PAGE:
4th GREEN-GEM PhD Summer School on "COMPETING FOR GROWTH, TRADE & INFLUENCE - The Externalization of the EU’s Policies through: Multilateral Governance, Interregionalism, & Global Networks".

4th GREEN-GEM PhD Summer School on "COMPETING FOR GROWTH, TRADE & INFLUENCE - The Externalization of the EU’s Policies through: Multilateral Governance, Interregionalism, & Global Networks".

Course dates:
31 August, 2014 to 5 September, 2014
Social Sciences
Application deadline:
Monday, 30 June, 2014
Université Libre de Bruxelles
Brussels, Belgium

Overal Scientific Agenda

As its economic and political model slowly emerge from the acute crisis it has come to face since 2010; the European Union (EU) has sought to readjust its growth model to a changing world characterised by accelerating multi-polarity and heightened international competition.

Several of the causes of the Euro-zone crisis are endogenous and thus to be found either in the inadequacies of the Economic and Monetary Union’s (EMU) initial architecture, or in the structural disparities in European economic flows, be they current account imbalances, public deficits, private debt or market rigidities. However, future growth strategies are to be oriented towards external opportunities and international competition as Europe seeks to secure both future growth, as well as its relative position in the global economy.

Resulting regulatory externalisation efforts, free trade negotiations and competitive pressures are subject to numerous debates, controversies and expectations; all of which feed into the wider debates on the future of the EU and its place within the global multilateral system. The EU’s capacity to rise to the challenge of global competition; perform efficiently within rapidly evolving multilateral institutions; and harness the opportunities its (macro-)regional scale afford have all been challenged by the implications of the recent crisis.

The rise of new actors, the crystallisation of novel challenges, and the multiplication of negotiations in a growing number of competing fora are all unfolding as the EU reforms its own modes of governance, be it either formally, through the implementation of the provisions of the TFEU; or disjointedly, as a result of shifts resulting from the recent crisis.
The result is a particularly challenging environment for some of the Union’s core competences, be it: (1) its trading capacity and the position of the Common Commercial Policy (CCP) within the global free trade system;  (2) its regulatory capacity and the externalisation of its Internal Market preferences through competing global networks; (3) its bargaining capacity and the coherence of european external action across a multitude of competing negotiations; as well as (4) its strategic capacity and the impact of its overall Foreign Policy within a multipolar World.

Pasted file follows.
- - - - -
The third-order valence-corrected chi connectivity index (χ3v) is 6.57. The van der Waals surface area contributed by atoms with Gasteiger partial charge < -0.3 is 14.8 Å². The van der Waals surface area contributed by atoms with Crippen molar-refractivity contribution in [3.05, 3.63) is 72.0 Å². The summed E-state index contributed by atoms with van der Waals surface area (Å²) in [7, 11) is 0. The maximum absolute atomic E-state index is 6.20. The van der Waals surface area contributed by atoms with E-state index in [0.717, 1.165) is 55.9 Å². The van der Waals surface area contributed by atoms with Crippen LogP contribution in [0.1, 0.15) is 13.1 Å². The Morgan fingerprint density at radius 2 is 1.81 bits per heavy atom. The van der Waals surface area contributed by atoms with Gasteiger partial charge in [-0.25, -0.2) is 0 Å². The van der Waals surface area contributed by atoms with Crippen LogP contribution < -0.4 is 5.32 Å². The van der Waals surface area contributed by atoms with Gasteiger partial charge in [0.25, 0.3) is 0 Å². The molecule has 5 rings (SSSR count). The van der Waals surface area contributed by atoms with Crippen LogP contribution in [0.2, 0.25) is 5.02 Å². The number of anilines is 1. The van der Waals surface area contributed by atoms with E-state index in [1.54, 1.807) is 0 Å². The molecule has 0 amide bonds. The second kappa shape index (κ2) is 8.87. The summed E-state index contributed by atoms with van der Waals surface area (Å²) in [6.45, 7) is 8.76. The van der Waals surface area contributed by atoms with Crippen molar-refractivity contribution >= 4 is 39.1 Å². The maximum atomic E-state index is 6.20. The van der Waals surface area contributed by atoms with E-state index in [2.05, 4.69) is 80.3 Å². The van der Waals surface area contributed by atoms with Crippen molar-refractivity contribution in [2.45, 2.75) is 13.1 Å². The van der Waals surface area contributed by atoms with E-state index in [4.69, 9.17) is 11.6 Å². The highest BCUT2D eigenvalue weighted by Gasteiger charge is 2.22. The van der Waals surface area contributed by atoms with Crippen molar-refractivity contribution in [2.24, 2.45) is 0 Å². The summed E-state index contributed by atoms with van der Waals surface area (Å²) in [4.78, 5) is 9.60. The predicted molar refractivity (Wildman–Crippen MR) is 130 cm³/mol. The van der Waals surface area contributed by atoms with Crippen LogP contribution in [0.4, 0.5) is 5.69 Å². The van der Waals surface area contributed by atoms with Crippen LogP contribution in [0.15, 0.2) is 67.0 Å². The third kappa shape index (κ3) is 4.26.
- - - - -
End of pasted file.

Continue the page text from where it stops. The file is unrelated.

The interdisciplinary analysis of any of these challenges offers insights into broader questions facing both the position of the EU in the global multilateral system, and the relative implications of the favored fora and negotiations. Mega-deals – be they on trade, financial flows, regulations or investment – linking various poles of the global system are being negotiated in a competitive and crisscrossing fashion. Most of these are so-called “new generation” agreements which seek to further liberalise flows between economies already embedded within the WTO system. Unsurprisingly, such WTO+ negotiations present distinctive characteristics and challenges as they go beyond mere market access, to include regulatory coherence and a hope to actively contribute towards favorable International Rule-Setting.

As such, changes in both the underlying power structures, the driving impetus - more competitive then mutually beneficial in outlook, and the policy agendas discussed have accelerated significantly. The interactions between multi-level, networked and competitive governance dynamics at the global level is thus to be further explored, notably with regards to its implications for the EU’s role in global governance. In the specific case of negotiations involving the EU, possible transversal questions include: a) Which role for the bilateral negotiations in the face of the Union’s traditional commitment to the multilateral WTO system? b) What impact for transnational policy networks in shaping the negotiations’ outcomes? c) Which specific or generalizable obstacles does the EU face when seeking to externalize its preferences? d) Which place for global/regional trade and regulatory convergence in the EU’s future growth prospects?

The agendas and stated ambitions associated with the EU’s new external growth strategy are thus both a product of a specific interest constellation; as well as, a symptom of a changed global trade environment.